Tricyclic antidepressant poisoning : cardiovascular toxicity.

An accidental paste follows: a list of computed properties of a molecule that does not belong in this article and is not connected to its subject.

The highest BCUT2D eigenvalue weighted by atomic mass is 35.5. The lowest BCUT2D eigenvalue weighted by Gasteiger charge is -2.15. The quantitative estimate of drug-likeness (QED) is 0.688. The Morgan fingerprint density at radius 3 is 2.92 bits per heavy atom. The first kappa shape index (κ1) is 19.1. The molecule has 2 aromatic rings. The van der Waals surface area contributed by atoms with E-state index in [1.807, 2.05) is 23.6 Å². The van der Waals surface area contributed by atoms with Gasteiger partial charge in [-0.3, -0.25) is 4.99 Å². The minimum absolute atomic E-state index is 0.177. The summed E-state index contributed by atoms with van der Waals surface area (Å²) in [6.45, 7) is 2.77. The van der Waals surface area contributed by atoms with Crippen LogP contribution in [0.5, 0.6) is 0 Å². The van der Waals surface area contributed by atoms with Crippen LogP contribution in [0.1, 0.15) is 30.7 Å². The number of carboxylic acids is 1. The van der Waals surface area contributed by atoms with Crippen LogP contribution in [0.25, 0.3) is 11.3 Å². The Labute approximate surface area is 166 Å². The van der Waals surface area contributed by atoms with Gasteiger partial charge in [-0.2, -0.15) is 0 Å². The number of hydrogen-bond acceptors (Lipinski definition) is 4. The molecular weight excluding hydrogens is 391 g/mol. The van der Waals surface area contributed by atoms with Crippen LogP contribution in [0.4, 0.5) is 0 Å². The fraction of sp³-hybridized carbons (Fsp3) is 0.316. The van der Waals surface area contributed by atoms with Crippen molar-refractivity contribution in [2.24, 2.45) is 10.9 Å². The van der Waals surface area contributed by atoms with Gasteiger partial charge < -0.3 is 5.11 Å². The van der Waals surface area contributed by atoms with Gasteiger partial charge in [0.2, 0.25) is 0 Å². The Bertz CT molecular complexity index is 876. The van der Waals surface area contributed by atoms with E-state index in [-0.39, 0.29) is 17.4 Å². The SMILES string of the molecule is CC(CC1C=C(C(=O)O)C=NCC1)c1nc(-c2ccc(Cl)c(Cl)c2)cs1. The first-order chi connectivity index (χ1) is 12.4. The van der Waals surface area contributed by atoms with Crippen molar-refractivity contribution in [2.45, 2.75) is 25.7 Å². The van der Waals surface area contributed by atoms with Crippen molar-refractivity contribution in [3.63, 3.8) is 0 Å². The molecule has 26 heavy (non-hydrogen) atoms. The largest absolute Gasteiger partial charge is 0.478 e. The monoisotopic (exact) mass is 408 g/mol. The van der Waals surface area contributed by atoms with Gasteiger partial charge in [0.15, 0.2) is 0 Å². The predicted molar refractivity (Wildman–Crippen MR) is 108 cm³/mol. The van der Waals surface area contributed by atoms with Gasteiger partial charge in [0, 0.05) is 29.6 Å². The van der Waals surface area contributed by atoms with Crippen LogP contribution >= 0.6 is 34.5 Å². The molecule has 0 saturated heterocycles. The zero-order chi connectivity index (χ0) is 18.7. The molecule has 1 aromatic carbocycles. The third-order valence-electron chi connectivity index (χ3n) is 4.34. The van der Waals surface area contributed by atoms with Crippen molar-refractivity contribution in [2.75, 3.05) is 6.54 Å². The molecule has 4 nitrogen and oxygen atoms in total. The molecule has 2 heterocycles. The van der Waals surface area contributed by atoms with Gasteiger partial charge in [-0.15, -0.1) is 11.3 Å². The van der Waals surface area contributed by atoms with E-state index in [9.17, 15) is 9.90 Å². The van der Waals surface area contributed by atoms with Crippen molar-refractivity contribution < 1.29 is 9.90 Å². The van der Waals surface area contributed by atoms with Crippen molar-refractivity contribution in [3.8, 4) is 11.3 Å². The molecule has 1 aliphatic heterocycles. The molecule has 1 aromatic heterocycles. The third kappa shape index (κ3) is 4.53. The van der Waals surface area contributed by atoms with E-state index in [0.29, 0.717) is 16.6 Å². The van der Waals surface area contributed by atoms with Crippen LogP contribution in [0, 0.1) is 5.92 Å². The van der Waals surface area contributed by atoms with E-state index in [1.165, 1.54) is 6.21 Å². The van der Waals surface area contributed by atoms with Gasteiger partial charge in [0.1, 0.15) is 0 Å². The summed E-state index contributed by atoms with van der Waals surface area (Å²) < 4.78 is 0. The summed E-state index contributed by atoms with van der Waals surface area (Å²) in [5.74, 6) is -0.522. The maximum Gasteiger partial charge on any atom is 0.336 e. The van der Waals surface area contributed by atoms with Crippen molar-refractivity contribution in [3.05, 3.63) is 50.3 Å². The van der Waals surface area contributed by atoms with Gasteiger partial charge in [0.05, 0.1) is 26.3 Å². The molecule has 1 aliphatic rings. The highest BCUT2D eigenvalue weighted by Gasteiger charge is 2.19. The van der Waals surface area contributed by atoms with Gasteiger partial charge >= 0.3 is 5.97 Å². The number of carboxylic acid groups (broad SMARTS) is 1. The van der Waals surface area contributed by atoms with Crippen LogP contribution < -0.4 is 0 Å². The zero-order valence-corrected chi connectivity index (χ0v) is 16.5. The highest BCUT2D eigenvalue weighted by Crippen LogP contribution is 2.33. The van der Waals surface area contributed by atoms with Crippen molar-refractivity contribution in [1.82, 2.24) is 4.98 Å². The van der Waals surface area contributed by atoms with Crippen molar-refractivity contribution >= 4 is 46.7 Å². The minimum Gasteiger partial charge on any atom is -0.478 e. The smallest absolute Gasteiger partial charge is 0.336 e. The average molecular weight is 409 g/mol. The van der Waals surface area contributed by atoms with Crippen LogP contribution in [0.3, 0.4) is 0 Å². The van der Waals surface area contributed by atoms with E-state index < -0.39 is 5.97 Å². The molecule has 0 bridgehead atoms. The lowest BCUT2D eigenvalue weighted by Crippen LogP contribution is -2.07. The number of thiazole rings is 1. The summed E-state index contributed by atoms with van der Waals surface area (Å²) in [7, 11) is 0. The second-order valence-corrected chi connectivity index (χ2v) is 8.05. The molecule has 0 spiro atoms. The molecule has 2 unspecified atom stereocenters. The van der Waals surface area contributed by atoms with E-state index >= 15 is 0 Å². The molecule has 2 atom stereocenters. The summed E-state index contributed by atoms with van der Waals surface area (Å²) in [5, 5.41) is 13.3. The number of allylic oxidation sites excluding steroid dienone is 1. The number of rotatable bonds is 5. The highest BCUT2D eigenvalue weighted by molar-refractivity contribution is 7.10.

ABSTRACT Tricyclic antidepressants remain a common cause of fatal drug poisoning as a result of their cardiovascular toxicity manifested by ECG abnormalities, arrhythmias and hypotension. Dosulepin and amitriptyline appear to be particularly toxic in overdose. The principal mechanism of toxicity is cardiac sodium channel blockade, which increases the duration of the cardiac action potential and refractory period and delays atrioventricular conduction. Electrocardiographic changes include prolongation of the PR, QRS and QT intervals, nonspecific ST segment and T wave changes, atrioventricular block, right axis deviation of the terminal 40 ms vector of the QRS complex in the frontal plane (T 40 ms axis) and the Brugada pattern (downsloping ST segment elevation in leads V1-V3 in association with right bundle branch block). Maximal changes in the QRS duration and the T 40 ms axis are usually present within 12 hours of ingestion but may take up to a week to resolve. Sinus tachycardia is the most common arrhythmia due to anticholinergic activity and inhibition of norepinephrine uptake by tricyclic antidepressants but bradyarrhythmias (due to atrioventricular block) and tachyarrhythmias (supraventricular and ventricular) may occur. Torsade de pointes occurs uncommonly. Hypotension results from a combination of reduced myocardial contractility and reduced systemic vascular resistance due to alpha-adrenergic blockade. Life-threatening arrhythmias and death due to tricyclic antidepressant poisoning usually occurs within 24 hours of ingestion. Rapid deterioration is common. Level of consciousness at presentation is the most sensitive clinical predictor of serious complications. Although a QRS duration >100 ms and a rightward T 40 ms axis appear to be better predictors of cardiovascular toxicity than the plasma tricyclic drug concentration, they have at best moderate sensitivity and specificity for predicting complications.
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